After initial training, students in groups of four were sent out with an EM38 Backsaver soil probe and soil auger. The instructions were to walk with the instrument and when the reading changed significantly, use the probe or auger to see what the EM was telling you. That was followed up with tours to actual farm fields to put the knowledge to use.
EM38 design improvements
When the early-generation EM38 units established a market, Geonics soon developed a much-improved version that was more stable and easier to read. The store string was replaced with a proper carrying strap.
As you can see from the two photos on the next page taken at my Dundurn farm, the EM reading is recorded as 110/161. The reading is inverted (i.e. the zero- to two-foot reading is higher than the zero- to four-foot reading). Evaporation concentrates the salts in the soil surface, right where we want plants to grow. Inverted readings are normal in saline soils. With an EM reading of 110/161, soil salinity is a big problem. In this case, it is obvious with the white crusts on the soil surface.
Memorable moments with an EM38
What follows are some significant learning experiences over the years with an EM38.
- A summerfallow field on clay soil northeast of Saskatoon. Our first salt patrol job was on a farm with loam-textured soil an hour northeast of Saskatoon. Normal EM vertical readings were about 50 to 70 mS/m and by 100-plus salinity was an issue. A stop on a summerfallow field on clay soil on the way to the job showed an EM reading was about 100. Hmmmmm. How can that be? We thought 100 meant salty. The EM was telling me it was a clay soil with good moisture. Learn as you go.
- Heavy clay soil — summerfallow and stubble. In the fall after harvest, a summerfallow field would read 100-plus. A few steps away and into the wheat stubble, the reading dropped to 80. The EM was telling us the summerfallow had more moisture than the stubble.
- Sandy soil near Saskatoon. In an ordinary-looking sandy field, EM38 readings were 130/20. That told me it was very sandy on top with something much more conductive at depth. The Backsaver probe showed sandy soil all the way to four feet. So, out came the Dutch Auger with one extension and a salty clay layer was found at about six feet, driving home the point that the depth to which the instrument “sees” is approximate.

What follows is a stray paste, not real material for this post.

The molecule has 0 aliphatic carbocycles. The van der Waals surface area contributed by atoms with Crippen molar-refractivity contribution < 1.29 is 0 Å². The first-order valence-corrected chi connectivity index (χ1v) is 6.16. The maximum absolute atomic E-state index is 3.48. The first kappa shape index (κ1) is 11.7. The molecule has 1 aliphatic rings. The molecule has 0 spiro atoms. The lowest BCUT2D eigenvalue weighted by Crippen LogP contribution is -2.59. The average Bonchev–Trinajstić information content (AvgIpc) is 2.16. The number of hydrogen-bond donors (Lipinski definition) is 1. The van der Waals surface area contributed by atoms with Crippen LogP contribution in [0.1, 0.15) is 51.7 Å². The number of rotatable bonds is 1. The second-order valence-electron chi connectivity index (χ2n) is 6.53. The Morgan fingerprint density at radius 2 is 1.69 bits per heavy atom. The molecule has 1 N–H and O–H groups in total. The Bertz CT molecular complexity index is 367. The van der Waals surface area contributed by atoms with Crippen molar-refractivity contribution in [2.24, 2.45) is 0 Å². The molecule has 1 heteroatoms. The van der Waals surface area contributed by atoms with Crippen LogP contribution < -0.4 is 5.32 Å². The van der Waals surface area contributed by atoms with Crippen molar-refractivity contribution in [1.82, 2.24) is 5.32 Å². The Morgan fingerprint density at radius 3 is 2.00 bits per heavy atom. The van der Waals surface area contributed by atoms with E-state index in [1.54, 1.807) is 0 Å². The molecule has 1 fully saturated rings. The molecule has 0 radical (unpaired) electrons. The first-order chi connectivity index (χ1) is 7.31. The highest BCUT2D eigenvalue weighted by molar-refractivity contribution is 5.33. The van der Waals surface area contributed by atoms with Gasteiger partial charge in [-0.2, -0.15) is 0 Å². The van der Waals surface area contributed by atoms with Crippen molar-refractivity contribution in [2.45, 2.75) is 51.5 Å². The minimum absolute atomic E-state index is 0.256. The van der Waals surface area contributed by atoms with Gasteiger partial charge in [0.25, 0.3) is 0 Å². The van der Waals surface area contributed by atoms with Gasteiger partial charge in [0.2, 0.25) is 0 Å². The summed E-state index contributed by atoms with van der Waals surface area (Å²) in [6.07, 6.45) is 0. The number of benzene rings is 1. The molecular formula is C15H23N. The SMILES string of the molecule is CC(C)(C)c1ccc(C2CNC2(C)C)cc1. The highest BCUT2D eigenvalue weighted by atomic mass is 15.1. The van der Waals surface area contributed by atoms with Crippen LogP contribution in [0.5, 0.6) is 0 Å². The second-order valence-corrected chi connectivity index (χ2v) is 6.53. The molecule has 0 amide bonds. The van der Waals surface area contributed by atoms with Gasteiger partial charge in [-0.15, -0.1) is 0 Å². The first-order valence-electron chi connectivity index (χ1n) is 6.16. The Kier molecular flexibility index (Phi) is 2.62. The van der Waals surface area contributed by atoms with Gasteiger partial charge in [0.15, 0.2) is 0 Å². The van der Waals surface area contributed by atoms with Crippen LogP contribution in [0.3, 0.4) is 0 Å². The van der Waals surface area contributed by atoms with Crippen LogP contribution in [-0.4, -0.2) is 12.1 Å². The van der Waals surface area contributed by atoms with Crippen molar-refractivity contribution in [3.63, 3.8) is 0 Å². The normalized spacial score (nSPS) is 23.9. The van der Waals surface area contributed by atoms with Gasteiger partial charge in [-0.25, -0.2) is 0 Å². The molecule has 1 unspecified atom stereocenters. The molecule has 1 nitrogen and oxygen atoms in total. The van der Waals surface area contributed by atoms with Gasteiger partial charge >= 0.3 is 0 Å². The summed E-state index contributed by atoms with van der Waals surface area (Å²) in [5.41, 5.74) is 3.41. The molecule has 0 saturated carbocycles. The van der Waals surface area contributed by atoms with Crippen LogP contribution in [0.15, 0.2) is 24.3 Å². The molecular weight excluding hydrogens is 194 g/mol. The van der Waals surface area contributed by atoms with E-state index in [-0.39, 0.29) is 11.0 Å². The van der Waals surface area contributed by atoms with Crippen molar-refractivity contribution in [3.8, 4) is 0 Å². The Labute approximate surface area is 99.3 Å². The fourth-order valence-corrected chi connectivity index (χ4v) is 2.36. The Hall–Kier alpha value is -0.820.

It is possible to find something conductive at great depths if the material on top is dry sand. In a desert, deep aquifers can be found with an EM34, which can see to great depths.
- Waitville loam — grey-wooded soil on my Spiritwood farm. I bought that farm just before we started the large soil salinity project and was learning what the EM could do for us. My Spiritwood soil was medium-textured glacial till grey-wooded soil, with no salinity — so a reading of about 60/40 would be expected. Much to my surprise, the zero- to four-foot reading was close to 30. It was not until years later I realized the low reading was due to the highly leached nature of the soil. There is actually a water table that goes up and down with rain, but all net movement is down, down, down, 24 hours a day, 365 days a year. The 10,000-year result is a highly leached soil.
- Nipawin loam soil near Nipawin. Inverted readings are rare in non-saline soils. My first experience was with Nipawin loam soils near Nipawin with an EM reading of 30/45. The zero- to two-foot reading was higher than the zero- to four-foot reading. The soil is loam on top, but much sandier at depth. Learn as you go.
- A farmer’s field near Yorkton. At the start of the salt patrol in the 1980s, we went out to actual farms to drill holes to figure out why salinity was there. The provincial ag extension agent (Ag Rep) at Yorkton made a special request that I visit Farmer Brown (just picking a name). Farmer Brown was about to break up a grass field to put it into annual crop production. The Ag Rep requested I visit Farmer Brown with the EM38 to check out that grass field. I first took the farmer to the adjacent wheat field and he walked alongside the EM38 and watched the needle move as I read out the numbers and interpretation.